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Monday, June 16, 2003

Gliding on IT highway with 64 bit processor
Vibhor Sood

SPEED thrills. That seems to be the deciding factor for most chipmakers. After having conquered the market with 32-bit chips, there is a new number in the hunting for the chipmakers. It is 64 bit .The two giants that are fighting here are Intel and AMD. Though AMD has beaten Intel to be the first one to come out with the 64 bit for desktops yet Intel is also in the run. So what is 64 bit all about?

First thing that comes to mind when we think of 64 bit is double the speed of 32 bit. That holds true in most cases but 64 bit is less about speed and more about the applications that 64 bit will be able to support. One of the main differences between 32 and 64 bit computing is the increase in the range of integers that a processor can work with and henceforth the amount of memory that can be used.

The maximum memory that a 32 bit processor can access is 4 GB. Comparatively, 64 bit chip can access up to 18 exe bytes of memory (1 exe = 1 billion bytes of memory).

This obviously is great news for Window’s kernel writer but where does the common user fit into the designs of the 64-bit world. To understand that let us view the application of 64 bit processing in two completely different places:

1) Server: As mentioned earlier 64 bit would increase the memory that an operating system can access .In the server side using a 64 bit processor would allow the server to store a large amount of database in the cache and not having to going to the hard drive for this data. For ex Life Insurance Corporation (LIC) is planning 25 terabyte (1 terabyte =1000 GB) data system to store all the information of its policyholders, while infosys, VSNL, HDFC, ICICI all have requirements ranging from 1-200 terabytes. This would increase the speed of the server computing. There is another use of the 64 bit processing. It lies in cryptography. The basic concept of cryptography implies that the larger the integer the more secure the encrpytion.this allows the 64 bit processor provide for a lot more security than a 32 bit processor.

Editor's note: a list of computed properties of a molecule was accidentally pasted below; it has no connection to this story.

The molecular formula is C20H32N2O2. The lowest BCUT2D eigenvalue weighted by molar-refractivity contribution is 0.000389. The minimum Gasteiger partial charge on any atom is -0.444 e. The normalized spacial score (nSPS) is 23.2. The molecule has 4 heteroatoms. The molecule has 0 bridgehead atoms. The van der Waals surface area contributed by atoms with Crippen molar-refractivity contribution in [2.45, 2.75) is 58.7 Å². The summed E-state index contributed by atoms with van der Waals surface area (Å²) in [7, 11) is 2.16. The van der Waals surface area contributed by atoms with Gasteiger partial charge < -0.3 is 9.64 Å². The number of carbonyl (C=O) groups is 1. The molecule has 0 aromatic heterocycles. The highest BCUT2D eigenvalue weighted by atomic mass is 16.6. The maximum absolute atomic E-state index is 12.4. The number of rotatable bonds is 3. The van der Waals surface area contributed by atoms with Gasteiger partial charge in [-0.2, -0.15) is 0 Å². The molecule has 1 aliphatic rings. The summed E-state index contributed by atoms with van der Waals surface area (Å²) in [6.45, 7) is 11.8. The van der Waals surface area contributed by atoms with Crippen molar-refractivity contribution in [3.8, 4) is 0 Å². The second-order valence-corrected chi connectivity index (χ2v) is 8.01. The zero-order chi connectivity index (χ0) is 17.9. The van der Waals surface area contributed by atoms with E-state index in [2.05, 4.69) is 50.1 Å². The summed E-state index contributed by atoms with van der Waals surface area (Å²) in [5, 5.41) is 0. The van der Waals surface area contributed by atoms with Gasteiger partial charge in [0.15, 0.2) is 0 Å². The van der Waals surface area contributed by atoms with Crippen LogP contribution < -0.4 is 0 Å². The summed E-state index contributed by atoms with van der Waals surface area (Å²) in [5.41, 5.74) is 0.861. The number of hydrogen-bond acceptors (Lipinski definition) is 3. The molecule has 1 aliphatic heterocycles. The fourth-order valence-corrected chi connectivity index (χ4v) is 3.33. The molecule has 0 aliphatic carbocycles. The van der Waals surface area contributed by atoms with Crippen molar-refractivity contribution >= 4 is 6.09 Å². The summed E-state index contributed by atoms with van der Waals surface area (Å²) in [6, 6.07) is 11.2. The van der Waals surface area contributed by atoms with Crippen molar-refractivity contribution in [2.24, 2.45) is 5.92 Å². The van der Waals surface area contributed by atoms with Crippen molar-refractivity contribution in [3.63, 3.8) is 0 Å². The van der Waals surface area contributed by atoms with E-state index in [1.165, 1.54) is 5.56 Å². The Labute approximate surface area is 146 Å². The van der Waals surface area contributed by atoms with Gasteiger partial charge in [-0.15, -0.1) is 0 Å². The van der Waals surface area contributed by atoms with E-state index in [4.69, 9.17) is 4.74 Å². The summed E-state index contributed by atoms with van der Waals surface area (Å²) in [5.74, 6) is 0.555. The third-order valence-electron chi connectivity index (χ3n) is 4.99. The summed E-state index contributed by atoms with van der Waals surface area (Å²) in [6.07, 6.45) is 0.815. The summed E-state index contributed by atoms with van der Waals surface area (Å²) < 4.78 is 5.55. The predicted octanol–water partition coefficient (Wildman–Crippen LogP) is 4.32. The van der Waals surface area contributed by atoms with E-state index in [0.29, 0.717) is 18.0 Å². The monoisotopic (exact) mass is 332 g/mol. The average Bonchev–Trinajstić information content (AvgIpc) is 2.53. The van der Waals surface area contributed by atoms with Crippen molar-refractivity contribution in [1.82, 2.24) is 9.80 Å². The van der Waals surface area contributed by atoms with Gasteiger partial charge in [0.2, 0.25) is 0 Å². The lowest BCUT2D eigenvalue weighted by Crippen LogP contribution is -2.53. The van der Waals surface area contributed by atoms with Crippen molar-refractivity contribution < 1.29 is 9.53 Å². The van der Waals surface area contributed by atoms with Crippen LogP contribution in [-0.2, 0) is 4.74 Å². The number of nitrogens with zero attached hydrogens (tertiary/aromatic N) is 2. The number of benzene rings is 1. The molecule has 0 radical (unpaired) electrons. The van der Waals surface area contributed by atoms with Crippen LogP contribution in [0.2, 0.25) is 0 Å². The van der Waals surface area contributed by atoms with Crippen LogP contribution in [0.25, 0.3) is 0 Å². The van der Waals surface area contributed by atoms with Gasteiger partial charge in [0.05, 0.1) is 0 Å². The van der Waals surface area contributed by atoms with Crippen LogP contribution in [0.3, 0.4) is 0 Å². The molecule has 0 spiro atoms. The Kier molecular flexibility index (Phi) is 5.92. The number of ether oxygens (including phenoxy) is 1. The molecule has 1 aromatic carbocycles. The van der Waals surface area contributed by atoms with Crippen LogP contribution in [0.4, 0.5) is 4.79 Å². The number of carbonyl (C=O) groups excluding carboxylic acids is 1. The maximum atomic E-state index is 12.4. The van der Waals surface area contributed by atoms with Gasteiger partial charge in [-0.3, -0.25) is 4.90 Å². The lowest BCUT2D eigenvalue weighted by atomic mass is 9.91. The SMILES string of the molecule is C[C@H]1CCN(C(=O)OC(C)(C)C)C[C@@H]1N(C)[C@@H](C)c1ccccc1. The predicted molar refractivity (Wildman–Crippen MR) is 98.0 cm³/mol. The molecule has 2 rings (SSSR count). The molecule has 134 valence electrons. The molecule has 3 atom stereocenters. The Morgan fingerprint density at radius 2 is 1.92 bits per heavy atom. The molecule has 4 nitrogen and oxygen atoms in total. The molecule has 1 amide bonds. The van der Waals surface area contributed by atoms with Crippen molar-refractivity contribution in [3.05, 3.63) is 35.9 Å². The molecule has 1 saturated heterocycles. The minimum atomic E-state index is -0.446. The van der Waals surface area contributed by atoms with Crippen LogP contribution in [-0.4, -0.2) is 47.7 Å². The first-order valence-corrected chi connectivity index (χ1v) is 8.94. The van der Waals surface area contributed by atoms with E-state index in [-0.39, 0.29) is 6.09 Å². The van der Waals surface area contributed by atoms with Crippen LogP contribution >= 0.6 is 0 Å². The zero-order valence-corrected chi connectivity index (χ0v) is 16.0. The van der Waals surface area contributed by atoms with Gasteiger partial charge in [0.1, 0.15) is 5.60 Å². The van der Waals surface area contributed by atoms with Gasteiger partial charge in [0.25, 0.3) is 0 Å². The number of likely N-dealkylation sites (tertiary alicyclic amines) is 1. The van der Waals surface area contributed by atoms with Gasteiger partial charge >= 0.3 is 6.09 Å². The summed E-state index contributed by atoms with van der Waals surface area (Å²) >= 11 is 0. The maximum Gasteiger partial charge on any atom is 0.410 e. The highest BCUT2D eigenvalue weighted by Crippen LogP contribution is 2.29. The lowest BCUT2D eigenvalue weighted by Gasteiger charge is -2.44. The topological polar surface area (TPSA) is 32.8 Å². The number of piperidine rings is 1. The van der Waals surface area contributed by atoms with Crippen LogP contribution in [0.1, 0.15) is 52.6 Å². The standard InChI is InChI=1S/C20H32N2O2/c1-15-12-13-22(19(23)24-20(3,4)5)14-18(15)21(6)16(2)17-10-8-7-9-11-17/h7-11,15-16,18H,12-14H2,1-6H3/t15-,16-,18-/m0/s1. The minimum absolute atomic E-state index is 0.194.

2) Desktop: In the desktop market there are lots of gamers who are waiting with glee for 64 bit to arrive. Their games require a lot of memory and they are not being able to enhance their games powers because the underlying hardware would then not be cost effective. With AMD coming out with a 64 bit desktop version of their processor called Opetron, the gaming industry is pretty happy.

Vendor & OS support

Most vendors have been happy to launch their 64 bit version for servers only and AMD has shown concern in making the 64 bit desktop variant. Intel on the other hand has said that they might not go in for desktop version of their 64-bit server processor till late this decade. AMD got a huge push for their 64 bit effort when Microsoft recently announced that their Windows operating will be supporting AMD (both server and desktop) version of processors. Windows already supports Intel 64 bit server processor. The other operating system like Linux are also taking to AMD 64 bit desktop version.

32 bit applications

So when I run the applications that were written on a 32 bit processor on a 64 bit will they run? That depends entirely upon the chipmaker, whether he wants too provide backward compatibility or not .AMD, which is coming out with a 64 bit desktop version, is providing this backward compatibility. Rest assured there will be backward compatibility on the Intel chips also because of the huge amount of applications that are currently on Intel’s 32 bit processor.